‘OBSCENE’ pandemic profits, a mised miscarriage in lockdown and the promise of better days were the topics raised by columnists and contributors in the newspapers.
The Daily Mail
Ruth Sutherland said the Chancellor’s plans to tax the obscene profits made by Amazon and fellow online retailers couldn’t come soon enough.
“Ministers have stood by as the heart has been torn out of our high streets and online operators have become more bloated,” she said. “An online sales levy, coupled with reform of discredited business rates, must be part of any blueprint to save Britain’s shopping centres. Not only would it help repair battered public finances, it would give bricks-and-mortar shops a fairer crack of the whip.”
She said the sheer size of Amazon’s sales – £91bn during the first three months of last year – was breathtaking.
“The cost to consumers and society of letting Amazon and its peers become ever more rich and powerful is too high. The Chancellor has the tax levers in his hands. He should not hesitate to use them.”
Hannah Clark was told of the loss of her baby as she lay alone in hospital last November, following a rippling pain in her abdomen.
“Under the latest Covid-19 restrictions, my partner, Gary, had been asked to wait in the corridor and while one of the nurses went to get him,” she said. “I dressed myself, put my face into my hands, and howled.”
She said the pandemic had impacted severely on expectant mothers.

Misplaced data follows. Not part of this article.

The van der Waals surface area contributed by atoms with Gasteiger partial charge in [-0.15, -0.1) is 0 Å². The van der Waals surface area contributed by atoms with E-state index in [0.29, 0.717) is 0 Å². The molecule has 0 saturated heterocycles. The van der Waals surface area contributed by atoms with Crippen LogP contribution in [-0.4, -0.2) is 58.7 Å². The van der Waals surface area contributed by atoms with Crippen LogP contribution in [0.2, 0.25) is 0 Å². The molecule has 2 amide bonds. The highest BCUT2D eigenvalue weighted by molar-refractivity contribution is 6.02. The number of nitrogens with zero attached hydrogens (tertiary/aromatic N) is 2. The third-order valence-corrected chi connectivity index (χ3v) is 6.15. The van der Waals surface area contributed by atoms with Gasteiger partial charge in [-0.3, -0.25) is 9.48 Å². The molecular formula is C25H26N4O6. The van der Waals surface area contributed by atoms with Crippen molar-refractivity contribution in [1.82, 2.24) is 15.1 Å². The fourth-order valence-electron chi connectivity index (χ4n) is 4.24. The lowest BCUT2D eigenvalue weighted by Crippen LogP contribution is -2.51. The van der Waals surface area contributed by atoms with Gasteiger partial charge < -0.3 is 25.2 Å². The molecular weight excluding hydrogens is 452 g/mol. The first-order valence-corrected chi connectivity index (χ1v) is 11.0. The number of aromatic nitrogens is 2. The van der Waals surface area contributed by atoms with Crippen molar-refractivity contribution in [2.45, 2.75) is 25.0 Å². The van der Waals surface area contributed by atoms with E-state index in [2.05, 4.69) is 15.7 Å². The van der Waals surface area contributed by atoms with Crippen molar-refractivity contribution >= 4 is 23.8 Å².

“During my pregnancy, I never actually met my assigned midwife,” she said.
She turned to the online community to talk abut their shared experience of losing a baby, she said.
“The solidarity and support of strangers sharing their stories reminded me that the world was still turning, and that I was still a part of it,” she said.
“Only now I was part of a conversation about loss and survival that has existed between women since the beginning of time – and there is no need for any of us to be silent,” she said.
Imogen West-Knights said she was becoming irritated with the incessant doom mongering that was going on on Twitter and other social media.
“A significant number of people, including but not limited to influential voices on Twitter, have decided that there will be no “post-Covid” and that thinking we will ever return to a social life that looks like the one we left in March last year is laughable,” she said.
The hopefulness that was evident in the first lockdown was there not longer, she said, and asked why so many people were being so negative.
“Pandemics do end,” she promised.
“Whatever some people have taken to saying lately, better days are on the horizon. Joy is coming.”